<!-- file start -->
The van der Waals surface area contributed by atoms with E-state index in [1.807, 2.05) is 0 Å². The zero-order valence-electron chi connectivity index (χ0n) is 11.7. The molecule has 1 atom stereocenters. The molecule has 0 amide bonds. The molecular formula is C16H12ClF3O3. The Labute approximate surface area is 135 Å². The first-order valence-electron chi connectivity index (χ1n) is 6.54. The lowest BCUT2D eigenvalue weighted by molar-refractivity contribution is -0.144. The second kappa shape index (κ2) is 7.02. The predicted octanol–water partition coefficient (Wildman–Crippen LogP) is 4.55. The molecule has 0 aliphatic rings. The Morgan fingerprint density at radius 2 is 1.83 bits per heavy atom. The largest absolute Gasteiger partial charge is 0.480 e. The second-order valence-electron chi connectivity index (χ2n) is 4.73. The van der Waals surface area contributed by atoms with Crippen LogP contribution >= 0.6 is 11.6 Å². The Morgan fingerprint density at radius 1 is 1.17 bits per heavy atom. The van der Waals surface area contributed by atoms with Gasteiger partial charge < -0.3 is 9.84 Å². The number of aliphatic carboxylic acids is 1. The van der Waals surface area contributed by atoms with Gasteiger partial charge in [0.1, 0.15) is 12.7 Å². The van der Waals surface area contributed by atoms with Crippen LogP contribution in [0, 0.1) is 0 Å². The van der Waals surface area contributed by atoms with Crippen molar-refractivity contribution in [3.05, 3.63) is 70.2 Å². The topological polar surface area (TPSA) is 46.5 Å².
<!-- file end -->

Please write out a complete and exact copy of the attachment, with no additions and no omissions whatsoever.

The van der Waals surface area contributed by atoms with E-state index in [1.807, 2.05) is 0 Å². The zero-order valence-electron chi connectivity index (χ0n) is 11.7. The molecule has 1 atom stereocenters. The molecule has 0 amide bonds. The molecular formula is C16H12ClF3O3. The Labute approximate surface area is 135 Å². The first-order valence-electron chi connectivity index (χ1n) is 6.54. The lowest BCUT2D eigenvalue weighted by molar-refractivity contribution is -0.144. The second kappa shape index (κ2) is 7.02. The predicted octanol–water partition coefficient (Wildman–Crippen LogP) is 4.55. The molecule has 0 aliphatic rings. The Morgan fingerprint density at radius 2 is 1.83 bits per heavy atom. The largest absolute Gasteiger partial charge is 0.480 e. The second-order valence-electron chi connectivity index (χ2n) is 4.73. The van der Waals surface area contributed by atoms with Crippen LogP contribution >= 0.6 is 11.6 Å². The Morgan fingerprint density at radius 1 is 1.17 bits per heavy atom. The van der Waals surface area contributed by atoms with Gasteiger partial charge < -0.3 is 9.84 Å². The number of aliphatic carboxylic acids is 1. The van der Waals surface area contributed by atoms with Gasteiger partial charge in [0.1, 0.15) is 12.7 Å². The van der Waals surface area contributed by atoms with Crippen LogP contribution in [0, 0.1) is 0 Å². The van der Waals surface area contributed by atoms with Crippen molar-refractivity contribution in [3.05, 3.63) is 70.2 Å². The topological polar surface area (TPSA) is 46.5 Å².